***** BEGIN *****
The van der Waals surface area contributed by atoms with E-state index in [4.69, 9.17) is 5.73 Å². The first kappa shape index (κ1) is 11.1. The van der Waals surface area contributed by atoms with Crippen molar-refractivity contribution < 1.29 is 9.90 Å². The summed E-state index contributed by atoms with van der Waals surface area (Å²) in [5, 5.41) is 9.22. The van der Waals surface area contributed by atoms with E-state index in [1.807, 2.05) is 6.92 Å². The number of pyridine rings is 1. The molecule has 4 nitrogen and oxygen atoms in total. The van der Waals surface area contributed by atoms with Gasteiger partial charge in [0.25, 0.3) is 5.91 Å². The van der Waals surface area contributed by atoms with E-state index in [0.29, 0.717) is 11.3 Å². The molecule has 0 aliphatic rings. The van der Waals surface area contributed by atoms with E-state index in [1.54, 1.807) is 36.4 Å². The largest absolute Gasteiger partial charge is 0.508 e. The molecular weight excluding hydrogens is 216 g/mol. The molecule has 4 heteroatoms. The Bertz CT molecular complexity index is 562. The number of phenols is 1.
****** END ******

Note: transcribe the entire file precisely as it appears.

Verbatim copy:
The van der Waals surface area contributed by atoms with E-state index in [4.69, 9.17) is 5.73 Å². The first kappa shape index (κ1) is 11.1. The van der Waals surface area contributed by atoms with Crippen molar-refractivity contribution < 1.29 is 9.90 Å². The summed E-state index contributed by atoms with van der Waals surface area (Å²) in [5, 5.41) is 9.22. The van der Waals surface area contributed by atoms with E-state index in [1.807, 2.05) is 6.92 Å². The number of pyridine rings is 1. The molecule has 4 nitrogen and oxygen atoms in total. The van der Waals surface area contributed by atoms with Gasteiger partial charge in [0.25, 0.3) is 5.91 Å². The van der Waals surface area contributed by atoms with E-state index in [0.29, 0.717) is 11.3 Å². The molecule has 0 aliphatic rings. The van der Waals surface area contributed by atoms with E-state index in [1.54, 1.807) is 36.4 Å². The largest absolute Gasteiger partial charge is 0.508 e. The molecular weight excluding hydrogens is 216 g/mol. The molecule has 4 heteroatoms. The Bertz CT molecular complexity index is 562. The number of phenols is 1.